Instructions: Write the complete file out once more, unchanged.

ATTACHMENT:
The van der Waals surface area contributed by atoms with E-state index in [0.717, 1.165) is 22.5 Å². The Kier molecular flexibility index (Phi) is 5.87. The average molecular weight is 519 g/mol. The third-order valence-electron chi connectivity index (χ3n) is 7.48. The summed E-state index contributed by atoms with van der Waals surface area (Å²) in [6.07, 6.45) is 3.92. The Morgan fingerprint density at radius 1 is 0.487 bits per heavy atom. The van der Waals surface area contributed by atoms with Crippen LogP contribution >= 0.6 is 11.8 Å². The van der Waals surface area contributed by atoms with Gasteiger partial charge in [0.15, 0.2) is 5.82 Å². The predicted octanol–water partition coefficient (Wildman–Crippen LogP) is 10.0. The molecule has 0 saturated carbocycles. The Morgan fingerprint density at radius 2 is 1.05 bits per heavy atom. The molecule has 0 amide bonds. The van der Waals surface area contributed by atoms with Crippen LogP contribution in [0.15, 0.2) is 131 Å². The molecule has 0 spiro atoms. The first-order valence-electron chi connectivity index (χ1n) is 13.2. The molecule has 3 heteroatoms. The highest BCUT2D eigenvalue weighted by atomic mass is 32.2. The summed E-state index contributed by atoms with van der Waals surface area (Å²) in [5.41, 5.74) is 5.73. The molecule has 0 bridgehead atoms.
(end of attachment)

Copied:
The van der Waals surface area contributed by atoms with E-state index in [0.717, 1.165) is 22.5 Å². The Kier molecular flexibility index (Phi) is 5.87. The average molecular weight is 519 g/mol. The third-order valence-electron chi connectivity index (χ3n) is 7.48. The summed E-state index contributed by atoms with van der Waals surface area (Å²) in [6.07, 6.45) is 3.92. The Morgan fingerprint density at radius 1 is 0.487 bits per heavy atom. The van der Waals surface area contributed by atoms with Crippen LogP contribution >= 0.6 is 11.8 Å². The van der Waals surface area contributed by atoms with Gasteiger partial charge in [0.15, 0.2) is 5.82 Å². The predicted octanol–water partition coefficient (Wildman–Crippen LogP) is 10.0. The molecule has 0 saturated carbocycles. The Morgan fingerprint density at radius 2 is 1.05 bits per heavy atom. The molecule has 0 amide bonds. The van der Waals surface area contributed by atoms with Crippen LogP contribution in [0.15, 0.2) is 131 Å². The molecule has 0 spiro atoms. The first-order valence-electron chi connectivity index (χ1n) is 13.2. The molecule has 3 heteroatoms. The highest BCUT2D eigenvalue weighted by atomic mass is 32.2. The summed E-state index contributed by atoms with van der Waals surface area (Å²) in [5.41, 5.74) is 5.73. The molecule has 0 bridgehead atoms.